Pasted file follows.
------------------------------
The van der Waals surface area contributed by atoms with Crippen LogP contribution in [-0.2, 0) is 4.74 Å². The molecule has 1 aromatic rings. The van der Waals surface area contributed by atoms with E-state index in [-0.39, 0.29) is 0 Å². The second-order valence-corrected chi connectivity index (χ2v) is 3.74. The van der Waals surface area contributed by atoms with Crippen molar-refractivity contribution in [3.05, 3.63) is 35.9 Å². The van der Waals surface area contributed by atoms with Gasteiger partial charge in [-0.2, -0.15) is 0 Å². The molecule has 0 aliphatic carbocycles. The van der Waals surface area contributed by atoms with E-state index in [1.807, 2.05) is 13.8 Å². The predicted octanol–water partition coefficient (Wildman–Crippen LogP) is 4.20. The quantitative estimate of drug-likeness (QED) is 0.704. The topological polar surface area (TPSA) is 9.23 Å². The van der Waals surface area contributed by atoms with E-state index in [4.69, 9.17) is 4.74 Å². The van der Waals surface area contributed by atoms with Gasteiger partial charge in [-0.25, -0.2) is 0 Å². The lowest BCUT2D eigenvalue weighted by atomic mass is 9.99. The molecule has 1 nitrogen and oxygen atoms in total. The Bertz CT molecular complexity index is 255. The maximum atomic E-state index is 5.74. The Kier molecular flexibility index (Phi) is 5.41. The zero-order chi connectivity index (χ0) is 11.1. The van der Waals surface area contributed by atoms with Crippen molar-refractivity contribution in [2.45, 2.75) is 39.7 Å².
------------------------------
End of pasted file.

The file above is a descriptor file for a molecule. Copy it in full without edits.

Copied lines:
The van der Waals surface area contributed by atoms with Crippen LogP contribution in [-0.2, 0) is 4.74 Å². The molecule has 1 aromatic rings. The van der Waals surface area contributed by atoms with E-state index in [-0.39, 0.29) is 0 Å². The second-order valence-corrected chi connectivity index (χ2v) is 3.74. The van der Waals surface area contributed by atoms with Crippen molar-refractivity contribution in [3.05, 3.63) is 35.9 Å². The van der Waals surface area contributed by atoms with Gasteiger partial charge in [-0.2, -0.15) is 0 Å². The molecule has 0 aliphatic carbocycles. The van der Waals surface area contributed by atoms with E-state index in [1.807, 2.05) is 13.8 Å². The predicted octanol–water partition coefficient (Wildman–Crippen LogP) is 4.20. The quantitative estimate of drug-likeness (QED) is 0.704. The topological polar surface area (TPSA) is 9.23 Å². The van der Waals surface area contributed by atoms with E-state index in [4.69, 9.17) is 4.74 Å². The van der Waals surface area contributed by atoms with Gasteiger partial charge in [-0.25, -0.2) is 0 Å². The lowest BCUT2D eigenvalue weighted by atomic mass is 9.99. The molecule has 1 nitrogen and oxygen atoms in total. The Bertz CT molecular complexity index is 255. The maximum atomic E-state index is 5.74. The Kier molecular flexibility index (Phi) is 5.41. The zero-order chi connectivity index (χ0) is 11.1. The van der Waals surface area contributed by atoms with Crippen molar-refractivity contribution in [2.45, 2.75) is 39.7 Å².